Great American Family CEO: Candace Cameron Bure does not speak for us

Bill Abbott became CEO of Great American Family network in 2021, after holding the same position for 11 years at Hallmark. His exit from Hallmark came after he and the network were criticized for a lack of diversity and inclusion (claims Abbott said at the time weren’t “fair”), and a complete bungling on their part over an ad during Holiday Season 2019 that featured a same-sex couple: the ad aired, conservative snowflakes complained about it not being “family friendly,” Abbott pulled the ad, then brought the ad back after getting wider backlash. So Abbott’s takeaway from that experience was to run a new network where he could cater solely to the conservative base. That’s all Candace Cameron Bure had to hear! Last year she joined GAF as Chief Content Officer and declared how thrilled she was that GAF would focus on stories with “traditional marriage at the core.” Now Abbott has done an interview with Variety — wow, the magazines are really having to scrape the bottom of the barrel due to the actors strike — in which he says, “Don’t be silly, our Chief Content Officer doesn’t speak for us!” Prepare yourself for some epic word salading:

Candy doesn’t speak for the network (except she totally does): “It’s like the disclaimer you see at the end of a movie or a series that says, ‘The views reflected here are not necessarily those of the company,’” Abbott said. “Candace has such a high profile that when she speaks, she’ll speak on a lot of topics, and she has a wonderful podcast that is fantastic. But when she speaks on that, she’s not speaking on behalf of Great American Media.”

OK, so then what does Abbott have to say for the network? When asked more pointedly if the network planned or wanted to incorporate LGBTQ stories into its programming, Abbott responded with politician-level vagueness. “I think that’s a very good and fair question,” he said. “I don’t think when we set out to do any type of movie we cast it first. The first thing we think about is a great storyline or great characters or an emotional journey. We’re not seeking to do anything or not do anything, and we take every day as it comes.”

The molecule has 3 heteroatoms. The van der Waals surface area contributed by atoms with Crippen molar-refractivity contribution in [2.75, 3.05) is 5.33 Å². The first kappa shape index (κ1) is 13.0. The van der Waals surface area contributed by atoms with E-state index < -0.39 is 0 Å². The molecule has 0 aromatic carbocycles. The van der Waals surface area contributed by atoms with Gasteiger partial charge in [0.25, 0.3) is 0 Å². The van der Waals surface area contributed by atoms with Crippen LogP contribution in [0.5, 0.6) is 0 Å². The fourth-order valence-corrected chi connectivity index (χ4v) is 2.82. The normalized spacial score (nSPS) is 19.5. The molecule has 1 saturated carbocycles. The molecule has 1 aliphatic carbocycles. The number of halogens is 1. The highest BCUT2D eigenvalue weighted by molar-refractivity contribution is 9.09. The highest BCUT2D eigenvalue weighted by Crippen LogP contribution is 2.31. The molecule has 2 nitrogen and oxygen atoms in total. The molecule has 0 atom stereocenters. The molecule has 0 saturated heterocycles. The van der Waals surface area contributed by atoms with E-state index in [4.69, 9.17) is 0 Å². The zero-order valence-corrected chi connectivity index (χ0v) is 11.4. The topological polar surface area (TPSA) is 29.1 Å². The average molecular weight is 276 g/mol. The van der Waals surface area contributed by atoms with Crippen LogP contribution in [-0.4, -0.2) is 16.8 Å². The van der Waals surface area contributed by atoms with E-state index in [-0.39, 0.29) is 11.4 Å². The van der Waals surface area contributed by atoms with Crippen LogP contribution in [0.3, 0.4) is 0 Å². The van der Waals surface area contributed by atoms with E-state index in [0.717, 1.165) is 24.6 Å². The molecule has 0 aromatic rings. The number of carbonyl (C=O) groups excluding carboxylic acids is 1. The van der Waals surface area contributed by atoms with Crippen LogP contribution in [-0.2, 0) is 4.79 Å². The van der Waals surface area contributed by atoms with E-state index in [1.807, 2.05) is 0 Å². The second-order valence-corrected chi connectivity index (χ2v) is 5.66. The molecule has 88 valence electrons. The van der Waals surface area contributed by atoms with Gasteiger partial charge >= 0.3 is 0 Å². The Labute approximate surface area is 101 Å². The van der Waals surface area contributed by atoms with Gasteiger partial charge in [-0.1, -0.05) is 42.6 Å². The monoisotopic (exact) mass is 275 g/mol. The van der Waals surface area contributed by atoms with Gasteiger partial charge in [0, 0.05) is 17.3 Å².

‘Faith-and-family’ folks don’t have agendas! “This business is so challenged across the entire industry right now — with the streaming model and with the linear decline and all the other pieces — that we’re just looking to celebrate great stories. We don’t have an agenda either way. It’s not in the faith-and-family playbook to have agendas that are either pro or anti. We want to entertain and inspire and be uplifting and consistently provide an experience that is high quality — that is our most important objective.”

Actually, it’s that they have too much on their agenda: LGBTQ programming will “certainly be something to think about,” Abbott said, but “I think right now, we’re just so focused on profitability, being successful, doing the right thing for our shareholders… We have so many things on our agenda that we need to stay focused on the core part of the business right now and then down the road, as our world grows and changes and becomes different, then we’ll see.”

[From Yahoo! Entertainment]

It’s really not that complicated once he spells it out. Candy is Chief Content Officer for Great American Family, but that doesn’t mean she speaks for the network, she speaks on a podcast and has such a high profile that people listen, but really they have no agenda they just take each day as it comes and are trying to make money and can’t think about adding LGBTQ programming because “streaming” and “linear” and they have too much on their agenda already! Get it?

So Abbott has gone from defensively saying “that’s not fair!” in response to inclusivity questions in 2019, to diplomatically saying “that’s a fair question” in 2023. But make no mistake, the only thing that’s changed is the language he uses with the press. They have no intentions, whatsoever, of developing inclusive content. They just know they can’t explicitly say that. And I don’t know about you, but I got subtly sinister vibes from his last comment about waiting to see how things evolve before considering LGBTQ content. I feel like the subtext is “we won’t have to worry about deflecting these questions soon, we’ll be a fully white, cis, Christian nation in the very near future.” Maybe I’m just still reeling from the new speaker of the House.